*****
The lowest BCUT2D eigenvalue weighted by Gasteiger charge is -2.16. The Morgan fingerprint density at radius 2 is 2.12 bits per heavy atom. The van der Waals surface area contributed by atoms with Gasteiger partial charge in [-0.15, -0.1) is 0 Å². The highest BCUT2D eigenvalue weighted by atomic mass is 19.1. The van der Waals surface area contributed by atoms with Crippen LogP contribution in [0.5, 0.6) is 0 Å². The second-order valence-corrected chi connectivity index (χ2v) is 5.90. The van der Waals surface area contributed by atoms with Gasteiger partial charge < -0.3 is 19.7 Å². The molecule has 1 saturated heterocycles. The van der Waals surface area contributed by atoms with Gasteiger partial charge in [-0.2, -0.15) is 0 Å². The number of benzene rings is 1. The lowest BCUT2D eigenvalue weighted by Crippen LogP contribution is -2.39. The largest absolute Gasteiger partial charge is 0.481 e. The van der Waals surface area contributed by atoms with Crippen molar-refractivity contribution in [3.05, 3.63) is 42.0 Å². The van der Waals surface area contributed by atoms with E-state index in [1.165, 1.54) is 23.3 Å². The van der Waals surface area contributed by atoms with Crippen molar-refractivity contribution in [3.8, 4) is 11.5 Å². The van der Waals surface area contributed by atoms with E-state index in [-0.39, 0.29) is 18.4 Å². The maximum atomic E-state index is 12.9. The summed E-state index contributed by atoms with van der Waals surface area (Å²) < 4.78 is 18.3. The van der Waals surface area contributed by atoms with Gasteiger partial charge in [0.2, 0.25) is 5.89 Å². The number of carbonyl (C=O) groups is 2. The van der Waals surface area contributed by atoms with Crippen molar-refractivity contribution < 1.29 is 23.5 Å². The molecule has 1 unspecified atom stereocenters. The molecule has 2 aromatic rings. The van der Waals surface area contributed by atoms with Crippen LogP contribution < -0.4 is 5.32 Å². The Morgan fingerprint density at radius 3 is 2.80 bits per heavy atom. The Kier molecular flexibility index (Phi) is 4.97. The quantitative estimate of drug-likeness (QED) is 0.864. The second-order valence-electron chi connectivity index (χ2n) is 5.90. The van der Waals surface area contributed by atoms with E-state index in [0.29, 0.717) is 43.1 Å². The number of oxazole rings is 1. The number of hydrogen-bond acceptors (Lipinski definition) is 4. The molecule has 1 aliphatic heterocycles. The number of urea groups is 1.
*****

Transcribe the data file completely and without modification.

The lowest BCUT2D eigenvalue weighted by Gasteiger charge is -2.16. The Morgan fingerprint density at radius 2 is 2.12 bits per heavy atom. The van der Waals surface area contributed by atoms with Gasteiger partial charge in [-0.15, -0.1) is 0 Å². The highest BCUT2D eigenvalue weighted by atomic mass is 19.1. The van der Waals surface area contributed by atoms with Crippen LogP contribution in [0.5, 0.6) is 0 Å². The second-order valence-corrected chi connectivity index (χ2v) is 5.90. The van der Waals surface area contributed by atoms with Gasteiger partial charge < -0.3 is 19.7 Å². The molecule has 1 saturated heterocycles. The van der Waals surface area contributed by atoms with Gasteiger partial charge in [-0.2, -0.15) is 0 Å². The number of benzene rings is 1. The lowest BCUT2D eigenvalue weighted by Crippen LogP contribution is -2.39. The largest absolute Gasteiger partial charge is 0.481 e. The van der Waals surface area contributed by atoms with Crippen molar-refractivity contribution in [3.05, 3.63) is 42.0 Å². The van der Waals surface area contributed by atoms with E-state index in [1.165, 1.54) is 23.3 Å². The van der Waals surface area contributed by atoms with Crippen molar-refractivity contribution in [3.8, 4) is 11.5 Å². The van der Waals surface area contributed by atoms with E-state index in [-0.39, 0.29) is 18.4 Å². The maximum atomic E-state index is 12.9. The summed E-state index contributed by atoms with van der Waals surface area (Å²) < 4.78 is 18.3. The van der Waals surface area contributed by atoms with Gasteiger partial charge in [0.2, 0.25) is 5.89 Å². The number of carbonyl (C=O) groups is 2. The van der Waals surface area contributed by atoms with Crippen molar-refractivity contribution < 1.29 is 23.5 Å². The molecule has 1 unspecified atom stereocenters. The molecule has 2 aromatic rings. The van der Waals surface area contributed by atoms with Crippen LogP contribution < -0.4 is 5.32 Å². The Morgan fingerprint density at radius 3 is 2.80 bits per heavy atom. The Kier molecular flexibility index (Phi) is 4.97. The quantitative estimate of drug-likeness (QED) is 0.864. The second-order valence-electron chi connectivity index (χ2n) is 5.90. The van der Waals surface area contributed by atoms with E-state index in [0.29, 0.717) is 43.1 Å². The number of oxazole rings is 1. The number of hydrogen-bond acceptors (Lipinski definition) is 4. The molecule has 1 aliphatic heterocycles. The number of urea groups is 1.